After 30 minutes in 60C the high water soap with the G-clef has begun sweating. The low water soap in front is darker than the high water soap and is looking OK.
After 45 minutes the low water soap still doesn’t show any signs of overheating. The high water soap seems to be in full gel – and oil is beginning to pool on top.
This did not look good so I turned off the oven and let the soap cool down.
The next morning my oven processed batch of milk & honey soap looked like this. Low water soap on the left, high water soap on the right:
I’d say it’s a pretty remarkable difference, given that water content is the only thing that distinguishes these two soaps from one another. They were made from the same master batched oils and additives and they shared their time in the oven, yet the high water soap overheated spectacularly whereas the low water soap is perfect. Exactly how the high water soap separated at 60C when the low water soap didn’t I can’t explain. Water expansion coinciding with heat development in a particular phase is likely to be the explanation, but I’ll leave it to the chemists to explain what happened on a molecular level.
Interestingly the sides of the low water soap are perfectly smooth without any signs of silicone rash even though the soap was poured at very light trace and spent 45 min in a 60C oven. The explanation could be that I had to wait about 20 minutes for the high water soap to thicken up enough to make a decent inverted stamp on it (a bit of a waste in hindsight, but I had no way of knowing beforehand how successful my attempt at destroying this soap would turn out to be.. 🙂 ). In that period of time the low water soap may have firmed up – and heated up – enough to withstand blistering in the oven.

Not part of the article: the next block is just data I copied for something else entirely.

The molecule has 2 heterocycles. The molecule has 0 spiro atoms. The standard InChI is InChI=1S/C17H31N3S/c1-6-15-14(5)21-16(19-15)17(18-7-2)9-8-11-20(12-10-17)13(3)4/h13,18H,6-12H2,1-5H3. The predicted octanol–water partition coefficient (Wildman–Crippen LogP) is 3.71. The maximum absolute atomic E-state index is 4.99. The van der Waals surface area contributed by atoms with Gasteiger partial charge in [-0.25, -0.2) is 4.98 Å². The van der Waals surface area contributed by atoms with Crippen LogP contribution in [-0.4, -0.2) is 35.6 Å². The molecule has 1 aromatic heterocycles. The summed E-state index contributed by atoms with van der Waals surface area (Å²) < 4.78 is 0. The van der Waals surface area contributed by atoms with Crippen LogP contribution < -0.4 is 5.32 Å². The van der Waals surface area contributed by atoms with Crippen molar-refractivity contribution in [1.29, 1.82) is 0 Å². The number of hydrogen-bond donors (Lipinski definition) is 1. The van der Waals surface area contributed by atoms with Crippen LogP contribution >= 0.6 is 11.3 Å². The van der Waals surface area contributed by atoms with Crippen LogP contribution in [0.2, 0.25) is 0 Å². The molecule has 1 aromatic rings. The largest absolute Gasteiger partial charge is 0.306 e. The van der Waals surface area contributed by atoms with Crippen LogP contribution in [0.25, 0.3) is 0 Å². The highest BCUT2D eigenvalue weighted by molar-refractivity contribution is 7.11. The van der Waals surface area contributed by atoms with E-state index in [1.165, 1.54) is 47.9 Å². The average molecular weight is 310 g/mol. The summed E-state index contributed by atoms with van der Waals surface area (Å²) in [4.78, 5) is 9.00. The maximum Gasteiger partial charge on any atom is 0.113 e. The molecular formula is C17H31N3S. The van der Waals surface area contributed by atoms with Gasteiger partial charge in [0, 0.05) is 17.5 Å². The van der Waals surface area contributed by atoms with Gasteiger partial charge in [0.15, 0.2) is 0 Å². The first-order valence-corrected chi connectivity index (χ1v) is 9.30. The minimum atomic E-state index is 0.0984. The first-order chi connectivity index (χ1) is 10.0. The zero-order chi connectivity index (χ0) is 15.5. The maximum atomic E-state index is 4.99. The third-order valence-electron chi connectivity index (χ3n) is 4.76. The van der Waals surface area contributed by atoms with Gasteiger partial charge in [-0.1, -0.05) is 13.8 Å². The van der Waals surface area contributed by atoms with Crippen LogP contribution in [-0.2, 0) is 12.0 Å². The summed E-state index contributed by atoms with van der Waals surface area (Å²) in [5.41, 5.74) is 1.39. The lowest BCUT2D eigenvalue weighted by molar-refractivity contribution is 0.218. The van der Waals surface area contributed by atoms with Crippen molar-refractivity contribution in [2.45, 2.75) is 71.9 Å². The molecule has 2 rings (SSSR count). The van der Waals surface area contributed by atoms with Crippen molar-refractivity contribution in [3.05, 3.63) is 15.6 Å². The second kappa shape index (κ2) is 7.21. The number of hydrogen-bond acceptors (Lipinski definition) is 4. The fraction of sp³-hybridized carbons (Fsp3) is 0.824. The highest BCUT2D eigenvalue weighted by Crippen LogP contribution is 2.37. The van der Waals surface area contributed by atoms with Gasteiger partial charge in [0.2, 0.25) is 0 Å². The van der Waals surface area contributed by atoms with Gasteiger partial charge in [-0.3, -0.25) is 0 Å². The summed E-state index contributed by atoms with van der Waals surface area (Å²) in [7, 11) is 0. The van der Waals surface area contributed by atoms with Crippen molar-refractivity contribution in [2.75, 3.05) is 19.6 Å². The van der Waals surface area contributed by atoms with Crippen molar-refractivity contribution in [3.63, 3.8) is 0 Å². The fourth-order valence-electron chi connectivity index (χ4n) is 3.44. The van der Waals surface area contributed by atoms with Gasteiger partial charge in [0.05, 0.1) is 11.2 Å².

Caustic disaster inside the high water soap..
..but a rather fetching stalagmite structure in this perfectly formed heat cave.
Please note that these soaps were part of a small batch in small moulds where internally generated heat escapes easily. To keep a high water, high sugar soap like this in a big mould in a heated oven for an extended period of time could result in volcanoes and serious damage to the oven. Also, I used an oven temp of 60C in all the above experiments. Higher temps than that may well cause overheating in low water soap too.
In oven processing cold process soap, correct oven temperature is relative. What the right oven temperature is and for how long you can keep the soap in this temperature without overheating, depends to a great extent on the composition of your soap. Also, the size of the oven, the size and shape of moulds and the amount of soap kept in the oven at a given time will affect temperature and heat retention.